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The Orderly Liquidation of Lehman Brothers Holdings under the Dodd-Frank Act

The FDIC has released a report entitled “The Orderly Liquidation of Lehman Brothers Holdings Inc. Under the Dodd-Frank Act.”  The report examines how the FDIC could have structured an orderly resolution of Lehman Brothers Holdings Inc. under the orderly liquidation authority of Title II of the Dodd-Frank Wall Street Reform and Consumer Protection Act had that law been in effect in advance of Lehman’s failure. The report concludes that the powers provided to the FDIC under the Dodd-Frank Act to act decisively to preserve asset value and structure a transaction to sell Lehman’s valuable operations to interested buyers -- which are drawn from those long used by the FDIC in resolving failing banks -- could have promoted systemic stability and made the shareholders and creditors, not taxpayers, bear the losses. The report also concludes that, due to the powers to preserve valuable assets and operations in the Dodd-Frank Act, the FDIC liquidation of Lehman would recover substantially more for creditors than the bankruptcy proceedings -- and at no cost to taxpayers. 

The report estimates that given the substantial equity and subordinated debt of Lehman in September 2008 and the power for the FDIC to implement a prompt structured sale while providing short-term liquidity to continue value-adding operations, general unsecured creditors of the parent company could have recovered more than 90 cents on every dollar of claims compared to the approximately 20 cents on claims estimated in the most recent bankruptcy plan of reorganization.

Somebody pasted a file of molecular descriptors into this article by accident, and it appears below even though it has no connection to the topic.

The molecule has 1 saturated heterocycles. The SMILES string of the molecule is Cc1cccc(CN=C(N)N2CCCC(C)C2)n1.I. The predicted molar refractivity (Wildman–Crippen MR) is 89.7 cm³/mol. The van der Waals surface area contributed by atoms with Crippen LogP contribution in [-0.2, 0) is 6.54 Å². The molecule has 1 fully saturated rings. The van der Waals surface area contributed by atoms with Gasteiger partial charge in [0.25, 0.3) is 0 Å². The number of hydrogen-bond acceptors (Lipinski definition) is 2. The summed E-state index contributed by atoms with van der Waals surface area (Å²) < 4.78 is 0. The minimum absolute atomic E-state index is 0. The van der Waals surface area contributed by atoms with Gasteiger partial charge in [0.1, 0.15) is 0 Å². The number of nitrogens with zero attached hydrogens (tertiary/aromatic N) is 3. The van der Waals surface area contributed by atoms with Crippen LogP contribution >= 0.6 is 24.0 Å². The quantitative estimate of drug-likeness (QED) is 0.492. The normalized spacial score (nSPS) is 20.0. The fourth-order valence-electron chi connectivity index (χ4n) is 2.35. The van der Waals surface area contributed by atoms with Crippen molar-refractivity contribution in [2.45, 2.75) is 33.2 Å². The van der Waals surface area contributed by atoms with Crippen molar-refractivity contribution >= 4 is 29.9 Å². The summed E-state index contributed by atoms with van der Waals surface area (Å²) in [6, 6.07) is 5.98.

While there remains no doubt that the orderly liquidation of Lehman would have been incredibly complex and difficult, the report concludes that it would have been vastly superior for systemic stability and achieved better recoveries for creditors than the bankruptcy process while protecting taxpayers from any loss.

Lehman’s bankruptcy filing on September 15, 2008, was a signal event of the financial crisis.  The disorderly and costly nature of the bankruptcy -- the largest financial bankruptcy in U.S. history -- contributed to the massive financial disruption of late 2008.  The lengthy bankruptcy proceeding has allocated resources elsewhere that could have otherwise been used to pay creditors.  Through February 2011, more than $1.2 billion in fees have been charged by attorneys and other professionals representing the debtors alone.

The FDIC report concludes that Title II of the Dodd-Frank Act could have been used to resolve Lehman by effectuating a rapid, orderly and transparent sale of the company’s assets.  This sale would have been completed through a competitive bidding process and likely would have incorporated either loss-sharing to encourage higher bids or a form of good firm-bad firm structure in which some troubled assets would be left in the receivership for later disposition.  Both approaches would have achieved a seamless transfer and continuity of valuable operations under the powers provided in the Dodd-Frank Act to the benefit of market stability and improved recoveries for creditors.  As required by the Dodd-Frank Act, there would be no exposure to taxpayers for losses from Lehman’s failure.

The powers provided under the Dodd-Frank Act are critical to these results.  Among the critical powers highlighted in the report are the following:

These powers would enable the FDIC to act to preserve the financial stability of the United States and to maximize value for creditors by preserving franchise value and by rapidly moving proceeds into creditors’ hands.

Report: The Orderly Liquidation of Lehman Brothers Holdings under the Dodd-Frank Act - PDF (PDF Help)